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An answer of mine was deleted because it was "substantially based on Original Research". I rather like the high standard of quality that questions and answers are generally held to here, and is one reason why I enjoy the site, so I'm not suggesting it's brought back without changes. But if there is some way to improve it I would like to do so.

I'm not contesting that it was based on original research, but I'm not sure I understand why it is considered so. For one I'd like to avoid making the same mistake twice. But also, if it's possible to fix my answer, I'd like to do so. The deleter made a second criticism of my answer that I do understand and think is probably worth considering, though it's not what I'm asking about here.

I don't want this to be misconstrued as complaining, so I'm hesitant to link the question. I don't think it's necessary, I think I can just give the general outline. So here it goes...

The claim

The majority of a certain group of people share a trait.

My Answer

  1. Found a list of representative people of this group. (note the deleter's second criticism is that this list might not be representative, which certainly could be true)
  2. Checked each of these individuals for this trait in a series of trivial searches
  3. Presented the results in a list
  4. As a summary, presented the percentage of members with the trait

I took a look at What constitutes original research?

And I'm at a loss to see why it qualifies. I guess it could fall into

Negative Searches - Answers are original research when they are based on the fact that the answerer found no relevant results when looking at non-verifiable or non-replicable search results, such as Google queries.

As most of the group didn't seem to have the trait. But it's not something that's easy to miss when reading a summary of the biography of an individual. And it certainly is replicable.

So I hope someone can help me to learn from this experience and maybe even save the answer. As it's a question without other answers for 2 years, and I put a fair bit of work into it and thought it was pretty decent one.

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Under the entry FAQ: What constitutes original research? is this description of "Original Data Analysis".

Answers are original research when they perform non-trivial analysis of available data and present a novel result which requires specialist expertise to review. It is acceptable to provide a collection of evidence, but not to apply non-trivial calculations that require a community of experts to evaluate.

While the analysis you did only used trivial calculations, you, counter-intuitively, implicitly made a number of some non-trivial decisions to choose to use trivial calculations.

The second criticism I gave was intended to provide an example of the sort of decision you made. You implicitly decided that the top notable scientific contributions were made by a fair sample of the scientific contributions. This isn't a safe assumption (and I could invent some example scenarios where it offers a bias.) Particularly, it seems to ignore the contributions of the people listed in the claim.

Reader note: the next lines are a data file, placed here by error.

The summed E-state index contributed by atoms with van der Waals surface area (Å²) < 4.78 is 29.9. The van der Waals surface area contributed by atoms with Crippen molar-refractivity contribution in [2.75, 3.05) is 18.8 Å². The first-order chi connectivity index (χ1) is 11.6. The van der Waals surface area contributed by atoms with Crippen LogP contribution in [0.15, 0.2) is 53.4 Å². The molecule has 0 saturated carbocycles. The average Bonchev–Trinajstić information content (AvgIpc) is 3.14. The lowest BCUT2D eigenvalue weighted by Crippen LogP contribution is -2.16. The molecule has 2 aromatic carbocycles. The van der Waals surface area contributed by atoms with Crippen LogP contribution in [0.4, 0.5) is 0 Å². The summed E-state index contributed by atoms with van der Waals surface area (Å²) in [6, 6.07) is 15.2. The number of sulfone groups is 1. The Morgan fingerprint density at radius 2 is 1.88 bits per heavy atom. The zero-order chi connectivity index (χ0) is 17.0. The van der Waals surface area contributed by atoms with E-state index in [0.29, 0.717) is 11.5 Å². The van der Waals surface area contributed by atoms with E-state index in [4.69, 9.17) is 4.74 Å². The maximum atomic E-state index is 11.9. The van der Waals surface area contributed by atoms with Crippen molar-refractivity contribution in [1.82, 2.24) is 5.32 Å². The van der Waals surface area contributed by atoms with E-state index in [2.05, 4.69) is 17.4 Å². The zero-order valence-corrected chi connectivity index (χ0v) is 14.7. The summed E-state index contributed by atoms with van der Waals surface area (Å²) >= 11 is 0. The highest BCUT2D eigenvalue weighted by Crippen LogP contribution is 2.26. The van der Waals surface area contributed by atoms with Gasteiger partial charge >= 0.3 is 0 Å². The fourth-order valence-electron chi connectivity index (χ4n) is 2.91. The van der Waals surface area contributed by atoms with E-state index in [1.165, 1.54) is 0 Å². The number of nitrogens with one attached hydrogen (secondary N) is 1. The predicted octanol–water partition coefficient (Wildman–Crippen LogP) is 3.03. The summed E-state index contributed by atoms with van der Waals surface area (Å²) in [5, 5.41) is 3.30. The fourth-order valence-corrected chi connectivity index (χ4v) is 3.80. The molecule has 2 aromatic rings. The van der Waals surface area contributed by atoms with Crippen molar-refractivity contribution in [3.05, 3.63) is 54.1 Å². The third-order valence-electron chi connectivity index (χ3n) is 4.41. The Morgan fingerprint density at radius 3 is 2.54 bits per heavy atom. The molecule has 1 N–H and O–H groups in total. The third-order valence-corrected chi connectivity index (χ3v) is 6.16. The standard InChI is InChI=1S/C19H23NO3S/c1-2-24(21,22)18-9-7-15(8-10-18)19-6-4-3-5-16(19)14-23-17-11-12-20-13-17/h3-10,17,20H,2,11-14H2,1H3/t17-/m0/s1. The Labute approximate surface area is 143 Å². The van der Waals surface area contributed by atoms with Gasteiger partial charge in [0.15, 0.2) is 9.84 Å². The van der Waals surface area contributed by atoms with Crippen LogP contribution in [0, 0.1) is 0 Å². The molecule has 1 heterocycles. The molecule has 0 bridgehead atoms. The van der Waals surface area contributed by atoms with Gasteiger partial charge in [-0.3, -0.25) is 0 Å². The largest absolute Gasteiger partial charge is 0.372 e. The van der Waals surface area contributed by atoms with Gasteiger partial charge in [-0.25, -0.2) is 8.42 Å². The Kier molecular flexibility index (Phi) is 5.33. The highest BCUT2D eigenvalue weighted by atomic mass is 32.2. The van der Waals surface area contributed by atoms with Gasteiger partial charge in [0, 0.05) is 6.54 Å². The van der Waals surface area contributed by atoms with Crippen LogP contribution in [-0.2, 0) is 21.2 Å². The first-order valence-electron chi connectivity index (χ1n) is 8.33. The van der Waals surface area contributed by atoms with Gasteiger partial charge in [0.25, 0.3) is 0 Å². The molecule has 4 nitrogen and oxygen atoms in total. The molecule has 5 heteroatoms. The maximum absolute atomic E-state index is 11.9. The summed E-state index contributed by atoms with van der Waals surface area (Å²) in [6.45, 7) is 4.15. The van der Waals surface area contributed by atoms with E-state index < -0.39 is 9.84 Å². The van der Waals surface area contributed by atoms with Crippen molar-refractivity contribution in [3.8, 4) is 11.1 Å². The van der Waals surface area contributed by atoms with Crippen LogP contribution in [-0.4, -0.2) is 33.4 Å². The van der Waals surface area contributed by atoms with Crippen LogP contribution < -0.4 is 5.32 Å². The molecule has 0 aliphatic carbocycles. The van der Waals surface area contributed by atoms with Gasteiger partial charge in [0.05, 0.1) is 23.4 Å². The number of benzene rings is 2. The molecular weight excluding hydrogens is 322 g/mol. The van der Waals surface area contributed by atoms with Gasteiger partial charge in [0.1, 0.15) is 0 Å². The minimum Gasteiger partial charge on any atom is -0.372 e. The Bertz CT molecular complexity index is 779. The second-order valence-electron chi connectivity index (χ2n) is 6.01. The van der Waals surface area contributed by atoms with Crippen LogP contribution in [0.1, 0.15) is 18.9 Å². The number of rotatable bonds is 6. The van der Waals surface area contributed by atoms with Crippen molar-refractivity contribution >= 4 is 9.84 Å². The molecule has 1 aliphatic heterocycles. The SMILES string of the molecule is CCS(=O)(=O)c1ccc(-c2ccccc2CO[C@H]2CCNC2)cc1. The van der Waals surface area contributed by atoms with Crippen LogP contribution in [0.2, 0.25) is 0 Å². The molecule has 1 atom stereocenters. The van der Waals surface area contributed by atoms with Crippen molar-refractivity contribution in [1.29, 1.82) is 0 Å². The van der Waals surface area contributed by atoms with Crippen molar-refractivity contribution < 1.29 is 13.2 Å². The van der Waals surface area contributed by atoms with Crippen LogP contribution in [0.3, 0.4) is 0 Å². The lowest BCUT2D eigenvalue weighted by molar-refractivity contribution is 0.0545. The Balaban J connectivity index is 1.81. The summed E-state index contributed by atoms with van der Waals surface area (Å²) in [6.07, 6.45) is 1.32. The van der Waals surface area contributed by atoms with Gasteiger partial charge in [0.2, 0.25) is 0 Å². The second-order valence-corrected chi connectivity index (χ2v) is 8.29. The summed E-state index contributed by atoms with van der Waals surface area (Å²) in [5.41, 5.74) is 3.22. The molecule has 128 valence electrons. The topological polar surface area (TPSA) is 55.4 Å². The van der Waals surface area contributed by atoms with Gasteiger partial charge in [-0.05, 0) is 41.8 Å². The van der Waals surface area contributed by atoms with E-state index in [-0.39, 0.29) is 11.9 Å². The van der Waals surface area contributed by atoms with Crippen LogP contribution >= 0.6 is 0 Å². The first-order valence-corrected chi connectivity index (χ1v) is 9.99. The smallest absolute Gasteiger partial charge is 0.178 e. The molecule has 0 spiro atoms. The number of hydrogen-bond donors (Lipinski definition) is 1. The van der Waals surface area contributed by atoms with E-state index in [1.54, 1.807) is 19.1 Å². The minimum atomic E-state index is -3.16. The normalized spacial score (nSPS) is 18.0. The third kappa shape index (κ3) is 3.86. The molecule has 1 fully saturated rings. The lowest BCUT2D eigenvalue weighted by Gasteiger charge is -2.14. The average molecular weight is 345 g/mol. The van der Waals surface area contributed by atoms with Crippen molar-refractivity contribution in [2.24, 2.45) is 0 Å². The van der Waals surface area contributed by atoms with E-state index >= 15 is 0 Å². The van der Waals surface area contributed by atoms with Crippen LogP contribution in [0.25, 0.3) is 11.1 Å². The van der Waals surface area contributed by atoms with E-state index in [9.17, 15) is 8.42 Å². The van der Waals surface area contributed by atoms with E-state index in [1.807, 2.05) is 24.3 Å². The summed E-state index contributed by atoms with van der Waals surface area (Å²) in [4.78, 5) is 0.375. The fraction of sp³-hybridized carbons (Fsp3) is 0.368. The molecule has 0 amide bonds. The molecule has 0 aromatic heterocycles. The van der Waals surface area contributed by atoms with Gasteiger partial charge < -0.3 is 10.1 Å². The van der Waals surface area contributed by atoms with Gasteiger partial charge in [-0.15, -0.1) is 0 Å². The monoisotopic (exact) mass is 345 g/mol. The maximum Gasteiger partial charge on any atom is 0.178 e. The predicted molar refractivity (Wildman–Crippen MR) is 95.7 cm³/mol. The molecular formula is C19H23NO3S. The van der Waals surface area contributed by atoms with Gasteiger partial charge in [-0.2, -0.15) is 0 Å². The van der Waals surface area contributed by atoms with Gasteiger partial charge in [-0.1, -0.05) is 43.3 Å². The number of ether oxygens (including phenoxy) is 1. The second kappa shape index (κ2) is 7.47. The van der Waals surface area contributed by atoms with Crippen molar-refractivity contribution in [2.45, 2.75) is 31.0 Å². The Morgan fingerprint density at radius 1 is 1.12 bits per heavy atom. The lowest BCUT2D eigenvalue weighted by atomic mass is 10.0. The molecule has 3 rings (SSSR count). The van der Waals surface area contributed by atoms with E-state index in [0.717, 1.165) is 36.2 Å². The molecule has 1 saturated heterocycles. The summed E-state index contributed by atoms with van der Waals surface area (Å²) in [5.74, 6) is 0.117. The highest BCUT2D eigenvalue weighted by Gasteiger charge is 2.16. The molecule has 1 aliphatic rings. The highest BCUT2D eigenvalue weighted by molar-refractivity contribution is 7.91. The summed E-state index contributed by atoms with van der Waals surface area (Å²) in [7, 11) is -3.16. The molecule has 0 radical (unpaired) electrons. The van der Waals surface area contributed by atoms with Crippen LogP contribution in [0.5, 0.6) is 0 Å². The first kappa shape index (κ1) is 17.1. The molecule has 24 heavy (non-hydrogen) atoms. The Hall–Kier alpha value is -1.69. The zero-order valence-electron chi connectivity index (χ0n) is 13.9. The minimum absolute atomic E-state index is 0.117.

You used your own criteria for classifying people into a binary which isn't necessarily that clear. Should we dismiss the contributions of Rudolf Virchow and Darwin's theological study, Avogadro's degree in ecclesiastical law?

I note that you used a simplistic method of determining that the two figures were different, rather than a more rigorous statistical analysis to determine if the two numbers were statistically different. This is another example of an implicit decision to keep the analysis simple. (I have to acknowledge that the results you got passed the "inter-ocular impact test" - one look at the results, and the answer hits you right between the eyes, so I wouldn't have dinged it for that alone.)

For what it is worth, I never like deleting answers that have had a lot of effort put into them, like this one clearly did. I hope it can be resurrected by citing published analysis.

  • Thanks a lot for taking the time to give me a fuller and more detailed explanation. So in the future, could my answers be improved by making less of my decisions implicit? By talking through them? I try to provide as much of this information as I can but try to stay as succinct as possible. I mean the things you mention asking if we should dismiss, I asked the same thing, that's why I noted them in the list. I don't think the question in its current form is answerable. So I simplified, maybe I should have left it alone. Though, I was surprised by the result. In any case, thanks again. – Adam Phelps Jun 29 '15 at 16:16
  • @AdamPhelps Note the last sentence: "I hope it can be resurrected by citing published analysis". In future your answer could be improved, not by "making less of my decisions implicit", but by finding other people who have published answers to this same question. If the question is a "notable" claim then there is probably one or more published answers. If answers are published then they may have been peer reviewed but at least they won't be deleted as "original research" (instead they might be downvoted if people disagree with their methodology or conclusions, or upvoted if people agree). – ChrisW Jul 1 '15 at 1:14
  • @ChrisW Thanks for your input! Unfortunately in this case I don't have much hope for finding anything published. Indeed, I much prefer using them when available. I'm still trying to learn what's better than nothing and what's not. So again, thanks for your input. – Adam Phelps Jul 1 '15 at 7:48

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